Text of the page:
The Democratic Party of Japan (DPJ)-led government will seek to enhance cooperation with China in the wake of its "return to Asia" policy, experts said ahead of the annual Beijing-Tokyo Forum, which begins today.
Yet, in a subtle shift from past differences between the two Asian neighbors, irritants relating to human rights and the promotion of democracy, which are pet DPJ subjects, are likely to cause some friction in the days ahead, they pointed out.
The existence of several factions within the Yukio Hatoyama-led DPJ, which ousted its conservative rival, the Liberal Democratic Party, in the August elections, adds an element of uncertainty to the smooth implementation of its China policy, the experts said, ahead of the conference in Dalian, Liaoning province.
The Hatoyama government, in a move away from the foreign policy pursued by the long-dominant Liberal Democratic Party, which emphasized on the Japan-US alliance at the expense of good neighborly relations, has said it would focus more on building strong relationships with its Asian neighbors, particularly with China.
A foreign policy report delivered by Hatoyama during his first policy speech last week, in fact, vowed to steer a more independent diplomatic course from its long-time security ally.
The two friends have of late run into rows, including a dispute over the relocation of the Futenma air base on Japan's southern island of Okinawa.
The policy report also stressed the urgency of solving the Democratic People's Republic of Korea nuclear issue, followed by a neighborhood policy that seeks to "tolerate diverse social values and build up mutual trust" with the Republic of Korea and China.
"The report reflects that the current Japanese administration is pragmatic and aims to solve pressing issues. It shows that they think there are no major concerns with China at the moment," said Yang Bojiang, director of the Japanese Studies Department of the China Institute of Contemporary International Relations.
However, given the fact that the DPJ has long focused on issues of a more practical nature, the major bilateral sore points might move on from historical differences to so-called democracy and human rights issues, Yang warned.
Historical issues, especially relating to the Japanese aggression in Asia, have often strained relations between earlier Japanese governments and China. The current DPJ government, however, has said it is "courageous enough to face up to history".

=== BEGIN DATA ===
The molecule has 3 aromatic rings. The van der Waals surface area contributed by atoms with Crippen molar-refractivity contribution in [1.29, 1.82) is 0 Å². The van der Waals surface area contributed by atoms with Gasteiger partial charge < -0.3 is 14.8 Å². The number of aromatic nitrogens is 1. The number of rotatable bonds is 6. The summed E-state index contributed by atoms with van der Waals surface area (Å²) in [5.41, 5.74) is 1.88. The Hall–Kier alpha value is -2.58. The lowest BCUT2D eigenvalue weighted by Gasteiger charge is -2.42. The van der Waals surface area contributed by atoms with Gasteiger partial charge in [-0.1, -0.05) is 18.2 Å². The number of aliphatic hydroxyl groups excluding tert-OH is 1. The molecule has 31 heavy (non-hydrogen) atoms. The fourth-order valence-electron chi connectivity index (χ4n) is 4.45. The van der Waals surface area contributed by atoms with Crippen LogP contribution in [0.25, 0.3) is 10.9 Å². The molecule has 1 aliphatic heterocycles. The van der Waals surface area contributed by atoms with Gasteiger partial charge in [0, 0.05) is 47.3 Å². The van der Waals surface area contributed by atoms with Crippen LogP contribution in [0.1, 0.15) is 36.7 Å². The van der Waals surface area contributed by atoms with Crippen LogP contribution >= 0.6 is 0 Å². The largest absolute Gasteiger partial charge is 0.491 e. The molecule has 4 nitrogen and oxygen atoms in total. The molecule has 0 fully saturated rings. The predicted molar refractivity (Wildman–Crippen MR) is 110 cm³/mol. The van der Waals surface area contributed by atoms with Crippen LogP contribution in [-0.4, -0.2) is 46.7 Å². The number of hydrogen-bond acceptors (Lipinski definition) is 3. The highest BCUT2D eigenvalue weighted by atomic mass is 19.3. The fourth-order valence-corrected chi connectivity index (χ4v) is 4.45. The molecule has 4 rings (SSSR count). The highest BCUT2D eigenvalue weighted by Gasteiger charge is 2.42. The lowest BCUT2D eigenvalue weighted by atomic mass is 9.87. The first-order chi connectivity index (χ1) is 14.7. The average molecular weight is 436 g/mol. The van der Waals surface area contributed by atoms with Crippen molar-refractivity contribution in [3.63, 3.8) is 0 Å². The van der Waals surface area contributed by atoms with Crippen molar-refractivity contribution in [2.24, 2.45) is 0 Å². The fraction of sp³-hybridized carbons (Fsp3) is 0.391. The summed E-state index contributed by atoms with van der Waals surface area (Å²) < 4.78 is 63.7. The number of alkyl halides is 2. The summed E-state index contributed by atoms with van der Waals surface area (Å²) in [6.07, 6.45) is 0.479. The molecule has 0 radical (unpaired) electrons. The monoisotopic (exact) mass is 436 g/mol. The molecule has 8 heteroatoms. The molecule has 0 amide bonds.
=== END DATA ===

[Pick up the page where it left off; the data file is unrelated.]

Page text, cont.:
But, its insistence on placing human rights issues centerstage has already led to a row over the issuing of a visa to Rebiya Kadeer, a sensitive political figure that China sees as the mastermind behind the deadly July 5 Xinjiang riots.
The Dalai Lama, who has the strong backing of Hatoyama but whom China names as the chief instigator of a series of violent incidents aimed at sabotaging the country and last year's Olympics, is also now visiting Japan.
"The current Japanese government is, thus, sending mixed signals, and we can't say once-and-for-all what its China policies will be. The ongoing bilateral relations then might become two-faced," Yang said.
Yang also warned that the faction-ridden DPJ would complicate the foreign policy stance further.
The party now has members both from the far left and far right wings, as well as from the younger generation and older ones.
Even if DPJ remains in power for its full-term, it is unclear whether the party would retain Hatoyama at the helm for the entire period, Yang pointed out.
"Japan's China policy may also shift with any likely leadership changes," he said.
However, "as Japan will advance its "return to Asia" policy to drag itself out of the economic and political morass, the DPJ government would be more keen now to cooperate with China and other Asian neighbors," said Yang.
Japan is no longer likely to target only the US as its most important economic market, "if you look at all the trade statistics, investment, and the movement of people", said Hitoshi Tanaka, a former senior Japanese diplomat who advises DPJ lawmakers.
"We have to survive as a prosperous nation and, for that, we need East Asia to become a much more vibrant place," Tanaka told Reuters.
Other experts too noted that the Hatoyama government did not envisage any other major bilateral concerns with China that needed urgent resolution.
Yukiko Fukagawa, a professor at the School of Political Sciences and Economics at Waseda University, said the Chinese and Japanese economies were complementary in nature and have huge potential.
"We should also cooperate in other fields, including politics, and in coordinated efforts to combat pandemics and climate change," Fukagawa said.